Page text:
Impact

Impact on Patients

Recent success

Significant investment by our philanthropic partners enabled the creation at the University of Calgary in 2020 of a research program in cell and immune therapy called ACTION, or the Alberta Cellular Therapy and Immune Oncology Initiative. This program has brought together scientists and clinicians possessing diverse and complementary skills and expertise and has enabled them to invent novel cell and immune therapies and engineer solutions to problems facing the existing arsenal of CAR T treatments. 

Building on the foundation and momentum of the ACTION initiative, cancer immunotherapy research at the University of Calgary has transitioned to the Riddell Centre for Cancer Immunotherapy. Riddell Centre investigators are currently developing more than a dozen novel cell and immune therapies for cancer, several of which have entered, or are close to entering clinical trial.

The most advanced of these is a novel CAR T-cell therapy called GCAR1, invented by ACTION scientists in 2021 to attack a rare soft tissue sarcoma called alveolar soft part sarcoma (ASPS). The treatment was designed to treat a former patient of the Alberta Children’s Hospital but was first tested in a relapsed / refractory ASPS patient from rural Quebec who travelled to Calgary for treatment in late 2023. To our knowledge, that clinical trial represents the first time that a novel CAR T cell therapy was invented, developed and manufactured by Canadian scientists and delivered to a patient in Canada. Two additional CAR T therapies invented and developed by our investigators for lymphoma and myeloma, respectively, are also moving rapidly toward clinical translation, with phase I studies anticipated to open in late 2024 and mid 2025, respectively.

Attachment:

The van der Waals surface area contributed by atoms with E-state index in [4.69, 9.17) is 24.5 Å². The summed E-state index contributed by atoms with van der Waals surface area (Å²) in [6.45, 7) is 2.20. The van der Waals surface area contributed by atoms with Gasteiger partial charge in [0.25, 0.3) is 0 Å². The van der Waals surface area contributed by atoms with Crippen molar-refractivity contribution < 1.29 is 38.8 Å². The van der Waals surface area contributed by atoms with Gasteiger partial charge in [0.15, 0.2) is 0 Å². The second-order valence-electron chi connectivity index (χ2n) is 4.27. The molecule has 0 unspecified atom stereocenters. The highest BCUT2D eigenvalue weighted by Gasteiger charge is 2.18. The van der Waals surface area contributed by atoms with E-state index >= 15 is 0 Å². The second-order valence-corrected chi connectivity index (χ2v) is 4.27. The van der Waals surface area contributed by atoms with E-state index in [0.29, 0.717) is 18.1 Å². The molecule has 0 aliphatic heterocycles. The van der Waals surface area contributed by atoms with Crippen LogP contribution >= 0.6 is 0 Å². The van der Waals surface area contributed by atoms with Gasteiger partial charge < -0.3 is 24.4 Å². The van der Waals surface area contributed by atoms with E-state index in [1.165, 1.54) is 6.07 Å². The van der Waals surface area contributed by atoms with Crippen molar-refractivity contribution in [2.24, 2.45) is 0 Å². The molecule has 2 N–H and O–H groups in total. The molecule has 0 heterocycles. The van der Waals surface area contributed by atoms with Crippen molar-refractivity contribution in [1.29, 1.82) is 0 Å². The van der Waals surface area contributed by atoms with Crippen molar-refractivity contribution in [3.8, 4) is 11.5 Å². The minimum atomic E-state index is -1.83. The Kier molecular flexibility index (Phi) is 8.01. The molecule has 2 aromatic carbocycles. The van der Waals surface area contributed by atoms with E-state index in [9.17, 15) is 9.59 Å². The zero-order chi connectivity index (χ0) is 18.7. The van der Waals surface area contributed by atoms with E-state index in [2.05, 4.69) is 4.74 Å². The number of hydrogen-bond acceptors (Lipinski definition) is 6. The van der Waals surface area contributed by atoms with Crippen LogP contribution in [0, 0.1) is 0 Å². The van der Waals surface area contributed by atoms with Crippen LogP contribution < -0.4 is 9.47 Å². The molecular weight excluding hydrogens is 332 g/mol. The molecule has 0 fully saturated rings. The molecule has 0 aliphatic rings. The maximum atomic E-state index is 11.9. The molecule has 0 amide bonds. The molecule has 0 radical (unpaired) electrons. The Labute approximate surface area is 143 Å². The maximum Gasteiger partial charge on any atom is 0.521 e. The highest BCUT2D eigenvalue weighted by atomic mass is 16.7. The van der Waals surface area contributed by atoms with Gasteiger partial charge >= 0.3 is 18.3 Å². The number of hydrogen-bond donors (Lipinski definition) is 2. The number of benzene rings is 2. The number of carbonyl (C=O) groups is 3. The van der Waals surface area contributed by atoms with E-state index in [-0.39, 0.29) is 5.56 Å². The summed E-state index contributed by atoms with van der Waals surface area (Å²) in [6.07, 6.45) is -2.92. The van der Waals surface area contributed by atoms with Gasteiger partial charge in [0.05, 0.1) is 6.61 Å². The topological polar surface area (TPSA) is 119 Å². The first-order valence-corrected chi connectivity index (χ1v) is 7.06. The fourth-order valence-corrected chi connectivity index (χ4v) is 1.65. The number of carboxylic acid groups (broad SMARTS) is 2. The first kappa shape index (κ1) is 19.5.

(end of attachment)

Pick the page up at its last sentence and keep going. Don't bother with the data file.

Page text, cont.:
Dr. Franz Zemp

Dr. Franz Zemp, Adjunct Assistant Professor and Inventor of GCAR1

Success Story

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Current and future impact

GCAR 1 - a second generation CAR T cell therapy for alveolar soft part sarcoma (ASPS) and other GPNMB-expressing cancers.

In 2021, Drs. Franz Zemp and team within the Mahoney Lab developed GCAR1, an engineered CAR T-cell therapy targeting a protein called GPNMB found on ASPS cells. GCAR1 was found to be safe and effective at killing cancer cells in preclinical models of the patient’s disease. With support from local and national biomanufacturing partners, GCAR1 was made to clinical trial standards and received Health Canada approval for a clinical trial.

The newly developed CAR T-cell therapy was well received by the research and clinical community and has opened the door to a single patient study. Led by Dr. Mona Shafey and colleagues, GCAR1 has been used as an experimental treatment for a woman with ASPS. The patient received the treatment at the Tom Baker Cancer Centre in late 2023. They tolerated the treatment well and are continuing to be followed closely on the clinical trial. 

The discovery of GPNMB's presence in other solid tumors, including rare sarcomas and forms of kidney and breast cancer, prompted the development of a Phase I basket trial for GCAR1 with funding from the Canadian Institutes of Health Research. Riddell Centre researchers are collaborating with the Canadian Cancer Trials Group to launch this study in the fall of 2024, offering this innovative treatment nationwide.

BCAR1, a second generation BCL2L1-armoured BCMA-CAR T therapy for multiple myeloma.